We’ve all heard of their holier-than-thou attitude, or their critical comments about how others must eat. Maybe you’ve also heard the muffled whispers of family members during the Thanksgiving meal wondering why that one cousin turned out this way.
The judgments placed upon black vegetarians and vegans are not news, but the turning tides are. In recent years, there has been a popular shift of acceptance for black vegans and vegetarians among pop culture that I can’t say was common 10 years ago.
As a fellow vegetarian, the amount of options for support of my diet and the increasing nonchalance in creation to my declaration as a “no meat eater” have increased to a point of almost normality, which has been a pleasant surprise.
The history of meat consumption within the black community is riddled with poverty, survival and desperation that have left a permanent cultural impression. So, the expected response of “How could you not eat bacon?” or “I could never give up chicken,” is an understandable reaction to my choice of diet and hasn’t changed since the beginning of the black vegan movement in the 1970s.
What has not been expected is the rise of others who agree with my lifestyle choice and the support of restaurants, doctors and pop culture.
As stated by Kim Severson in her New York Times article “Black Vegans Step Out, for Their Health and Other Causes,” “Vegan cooking and eating are having a renaissance among black Americans,” said Severson.
“In part by movements like Black Lives Matter, documentaries like ‘What the Health,’ and a growing cadre of people who connect personal health, animal welfare and social justice with the fight for racial equality.”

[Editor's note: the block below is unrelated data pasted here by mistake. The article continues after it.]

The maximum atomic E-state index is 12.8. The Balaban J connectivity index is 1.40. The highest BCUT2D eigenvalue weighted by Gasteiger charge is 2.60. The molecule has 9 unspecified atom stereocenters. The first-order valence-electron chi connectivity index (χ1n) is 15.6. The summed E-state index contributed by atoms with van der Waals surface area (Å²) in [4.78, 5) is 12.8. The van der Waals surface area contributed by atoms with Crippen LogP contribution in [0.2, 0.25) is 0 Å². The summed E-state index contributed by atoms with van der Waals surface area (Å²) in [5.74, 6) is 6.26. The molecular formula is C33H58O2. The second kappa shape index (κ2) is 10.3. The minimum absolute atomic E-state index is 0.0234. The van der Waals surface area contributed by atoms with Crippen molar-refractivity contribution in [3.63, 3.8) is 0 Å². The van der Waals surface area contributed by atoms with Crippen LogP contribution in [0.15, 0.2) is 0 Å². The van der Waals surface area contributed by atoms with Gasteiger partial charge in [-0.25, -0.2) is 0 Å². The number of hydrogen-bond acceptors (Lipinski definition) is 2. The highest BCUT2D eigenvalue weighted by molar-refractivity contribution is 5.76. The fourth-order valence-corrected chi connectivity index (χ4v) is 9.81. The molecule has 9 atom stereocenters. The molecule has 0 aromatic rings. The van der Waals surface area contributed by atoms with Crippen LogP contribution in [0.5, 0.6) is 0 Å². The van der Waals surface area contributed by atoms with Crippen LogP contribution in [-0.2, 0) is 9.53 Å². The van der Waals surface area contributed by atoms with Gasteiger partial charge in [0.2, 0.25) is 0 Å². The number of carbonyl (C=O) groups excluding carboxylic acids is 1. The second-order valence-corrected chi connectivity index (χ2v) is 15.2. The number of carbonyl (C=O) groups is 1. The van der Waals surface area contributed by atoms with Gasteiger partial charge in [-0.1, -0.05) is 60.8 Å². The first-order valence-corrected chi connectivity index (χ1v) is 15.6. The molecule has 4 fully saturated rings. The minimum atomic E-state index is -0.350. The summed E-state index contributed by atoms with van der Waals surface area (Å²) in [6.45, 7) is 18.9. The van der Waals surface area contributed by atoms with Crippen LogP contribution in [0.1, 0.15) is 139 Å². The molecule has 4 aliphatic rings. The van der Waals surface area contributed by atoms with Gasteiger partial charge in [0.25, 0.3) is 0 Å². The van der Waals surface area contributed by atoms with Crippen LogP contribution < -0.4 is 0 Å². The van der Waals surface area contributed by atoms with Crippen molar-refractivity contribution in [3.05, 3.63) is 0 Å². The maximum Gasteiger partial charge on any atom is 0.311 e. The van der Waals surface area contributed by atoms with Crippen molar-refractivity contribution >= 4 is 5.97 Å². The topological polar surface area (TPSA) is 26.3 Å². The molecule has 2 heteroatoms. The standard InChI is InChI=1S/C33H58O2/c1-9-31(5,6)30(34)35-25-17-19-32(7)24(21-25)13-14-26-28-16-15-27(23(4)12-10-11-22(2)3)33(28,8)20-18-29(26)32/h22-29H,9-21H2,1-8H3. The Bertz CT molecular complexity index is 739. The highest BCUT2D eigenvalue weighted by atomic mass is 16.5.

The rise of black vegans and vegetarians have also become prominent among celebrities including Kyrie Irving, Angela Bassett, the Williams sisters, Beyoncé and more who have spoken about their preferences and the overall reported health benefits.
With this rise in celebrity status, it comes as no surprise that in a 2015 national survey conducted by the Vegetarian Resource group that black Americans are more than twice as likely to identify as vegan than the general American population.
Black vegans and vegetarians are a growing community that for some reason has been overlooked. From popular vegan-based food chains like Soul-Veg, located in Tallahassee and Atlanta, which deliver black-oriented vegan dishes, to the many popular cookbooks that have helped in revitalizing interest, it’s time for more of those who have made the switch to embrace their choice and no longer hold an ounce of doubt if they’re the only one.
Because clearly, we’re not.